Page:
Barry Sinervo
In memory of

Barry Sinervo
University of California, Santa Cruz | UCSC · Department of Ecology & Evolutionary Biology

Phd

About

288
Publications
72,105
Reads
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16,904
Citations
Citations since 2016
119 Research Items
6537 Citations
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Introduction
Barry Sinervo currently works at the Department of Ecology & Evolutionary Biology, University of California, Santa Cruz. Barry does research in Evolutionary Biology spanning game theory, population genetic theory, behavior and physiology, all now under the impacts of climate change to help inform the public and save the planet from the worst social and biological catastrophe that humanity has ever faced. See all his works in journals -- being upload now in this portal.
Additional affiliations
July 2015 - present
University of California
Position
  • Climate Change
Description
  • We research biotic impacts of climate, and deliver workshops (e.g., http://bio.research.ucsc.edu/~barrylab/classes/climate_change/ClimateChange.htm) Puerto Madryn, AR, 9/2013 email: morando@cenpat.edu.ar Bariloche, AR, 12/2013 email: noraibarg@gmail.com
June 2001 - August 2001
September 1989 - present
University of California, Santa Cruz
Position
  • Game Theory
Description
  • See my game theory lectures with Dan Friedman or workshops that I give (e.g., Sao Paulo, Brazil) http://bio.research.ucsc.edu/~barrylab/classes/game_theory/GameTheory.html
Education
November 1960 - July 1988
the world
Field of study
  • simple country lizard doctor

Publications

Publications (288)
Article
Full-text available
Male competition conforms to a cost-benefit model, because while aggression may increase reproductive prospects, it can also increase risk of injury. We hypothesize that an additional cost in aggressive males would be an increase of parasite load associated with a high energy investment into sexual competition. Some of these infections, in turn, ma...
Article
1. Thermal constraints imposed by the environment limit the activity time of ectotherms and have been a central issue in ecophysiology. Assessing these restrictions is key to determining the vulnerability of species to changing thermal niches and developing conservation strategies. 2. We generate an explicit tortoise model of thermal constraints at...
Article
Global change imposes multiple challenges on species and, thus, a reliable prediction of current and future vulnerability of species must consider multiple stressors and intrinsic traits of species. Climate, physiology, and forest cover, for example, are required to evaluate threat to thermolabile forest-dependent species, such as sloths (Bradypus...
Preprint
Full-text available
Climate change is one of the most pressing challenges for ectotherms due to their dependence on environmental temperature. Extirpation of populations of lizards have already been reported, including endemic species occurring in the mountains of Central México. Here, we characterize the thermal ecology of a montane, viviparous lizard species, Barisi...
Article
Tortoises of the genus Gopherus evolved in North America and have survived major environmental challenges in the past 40 million years. However, this genus now faces multiple anthropogenic threats, such as the introduction of invasive plant species. Buffelgrass (Cenchrus ciliaris) is considered one of the greatest threats to arid and tropical ecosy...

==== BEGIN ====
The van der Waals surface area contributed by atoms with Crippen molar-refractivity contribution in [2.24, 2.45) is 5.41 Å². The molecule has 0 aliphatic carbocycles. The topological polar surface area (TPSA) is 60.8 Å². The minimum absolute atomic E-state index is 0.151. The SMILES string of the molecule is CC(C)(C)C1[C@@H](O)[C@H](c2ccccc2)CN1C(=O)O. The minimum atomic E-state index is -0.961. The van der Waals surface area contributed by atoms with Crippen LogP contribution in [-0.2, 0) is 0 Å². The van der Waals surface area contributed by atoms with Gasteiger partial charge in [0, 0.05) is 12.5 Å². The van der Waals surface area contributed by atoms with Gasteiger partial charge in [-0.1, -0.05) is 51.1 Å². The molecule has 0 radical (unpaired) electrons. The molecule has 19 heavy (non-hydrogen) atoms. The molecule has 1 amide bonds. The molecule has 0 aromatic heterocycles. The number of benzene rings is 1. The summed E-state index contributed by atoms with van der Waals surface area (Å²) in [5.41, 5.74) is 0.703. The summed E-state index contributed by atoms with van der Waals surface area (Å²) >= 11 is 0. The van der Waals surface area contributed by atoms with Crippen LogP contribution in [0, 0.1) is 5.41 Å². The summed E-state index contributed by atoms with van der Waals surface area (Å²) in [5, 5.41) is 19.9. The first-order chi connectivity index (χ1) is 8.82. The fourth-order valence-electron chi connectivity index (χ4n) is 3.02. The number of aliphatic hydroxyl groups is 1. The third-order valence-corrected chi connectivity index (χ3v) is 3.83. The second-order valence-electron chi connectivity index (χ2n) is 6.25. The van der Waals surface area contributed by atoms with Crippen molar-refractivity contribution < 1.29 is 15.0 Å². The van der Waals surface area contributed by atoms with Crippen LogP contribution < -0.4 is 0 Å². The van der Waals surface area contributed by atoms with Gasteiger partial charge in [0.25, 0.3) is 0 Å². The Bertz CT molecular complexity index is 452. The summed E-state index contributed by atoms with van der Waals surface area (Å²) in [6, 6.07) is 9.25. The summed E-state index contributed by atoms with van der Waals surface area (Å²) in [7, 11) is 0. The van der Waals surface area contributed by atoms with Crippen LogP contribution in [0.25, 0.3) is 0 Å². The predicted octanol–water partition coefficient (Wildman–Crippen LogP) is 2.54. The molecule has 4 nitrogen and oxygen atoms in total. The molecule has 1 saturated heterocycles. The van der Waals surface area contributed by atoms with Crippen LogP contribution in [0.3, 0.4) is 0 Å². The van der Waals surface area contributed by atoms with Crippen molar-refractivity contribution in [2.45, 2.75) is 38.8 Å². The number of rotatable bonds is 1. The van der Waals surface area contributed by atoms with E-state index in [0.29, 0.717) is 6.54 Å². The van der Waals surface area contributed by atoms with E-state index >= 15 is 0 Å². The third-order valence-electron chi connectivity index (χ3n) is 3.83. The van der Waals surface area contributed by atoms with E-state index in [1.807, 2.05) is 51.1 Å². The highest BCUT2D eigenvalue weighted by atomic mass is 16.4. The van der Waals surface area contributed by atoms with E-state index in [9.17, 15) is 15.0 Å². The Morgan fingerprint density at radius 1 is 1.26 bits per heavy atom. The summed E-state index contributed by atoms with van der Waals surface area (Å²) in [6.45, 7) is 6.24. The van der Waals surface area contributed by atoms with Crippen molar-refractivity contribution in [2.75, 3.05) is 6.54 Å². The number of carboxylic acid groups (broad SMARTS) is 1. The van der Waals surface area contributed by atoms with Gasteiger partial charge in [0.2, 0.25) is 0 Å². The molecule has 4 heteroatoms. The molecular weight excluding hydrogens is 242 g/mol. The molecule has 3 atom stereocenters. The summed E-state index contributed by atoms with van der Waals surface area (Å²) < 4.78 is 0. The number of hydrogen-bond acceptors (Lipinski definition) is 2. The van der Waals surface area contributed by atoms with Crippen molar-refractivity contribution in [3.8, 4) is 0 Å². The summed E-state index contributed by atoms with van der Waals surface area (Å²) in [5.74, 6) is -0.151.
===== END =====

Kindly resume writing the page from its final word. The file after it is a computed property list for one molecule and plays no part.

Article
Ecophysiological models are more data demanding and, consequently, less used than correlative ecological niche models to predict species’ distribution under climate change, especially for endotherms. Hybrid models that integrate both approaches are even less used, and several aspects about their predictions (e.g. accuracy, geographic extent and unc...
Article
Full-text available
Given the rapid loss of biodiversity as consequence of climate change, greater knowledge of ecophysiological and natural history traits are crucial to determine which environmental factors induce stress and drive the decline of threatened species. Liolaemus montanezi (Liolaemidae), a xeric-adapted lizard occurring only in a small geographic range i...
Article
Elevated temperatures during development affect a wide range of traits in ectotherms. Less well understood is the impact of global warming on brain development, which has only rarely been studied experimentally. Here, we evaluate current progress in the field and search for common response patterns among ectotherm groups. Evidence suggests that tem...
Article
Full-text available
Experimentally assessing the preferred body temperature (T pref) of ectothermic animals is important to understand thermal adaptation. In lizards, this variable is usually estimated by measuring body temperature in thermal gradients. To quantify the extent to which different experimental setups influence the inferred T pref values we submitted 65 i...
Article
Full-text available
The diversity of habitats generated by the Andes uplift resulted a mosaic of heterogeneous environments in South America for species to evolve a variety of ecological and physiological specializations. Species in the lizard family Liolaemidae occupy a myriad of habitats in the Andes. Here we analyze the tempo and mode of evolution in the thermal bi...
Article
Full-text available
The ring species Ensatina represents a classic example of locally adapted lineages. The Monterey ensatina (Ensatina eschscholtzii eschscholtzii) is a cryptic subspecies with brown coloration, although a recently discovered polymorphic population within a wind-blown sand region also contains leucistic (pink) and xanthistic (orange) morphs. In the pr...
Article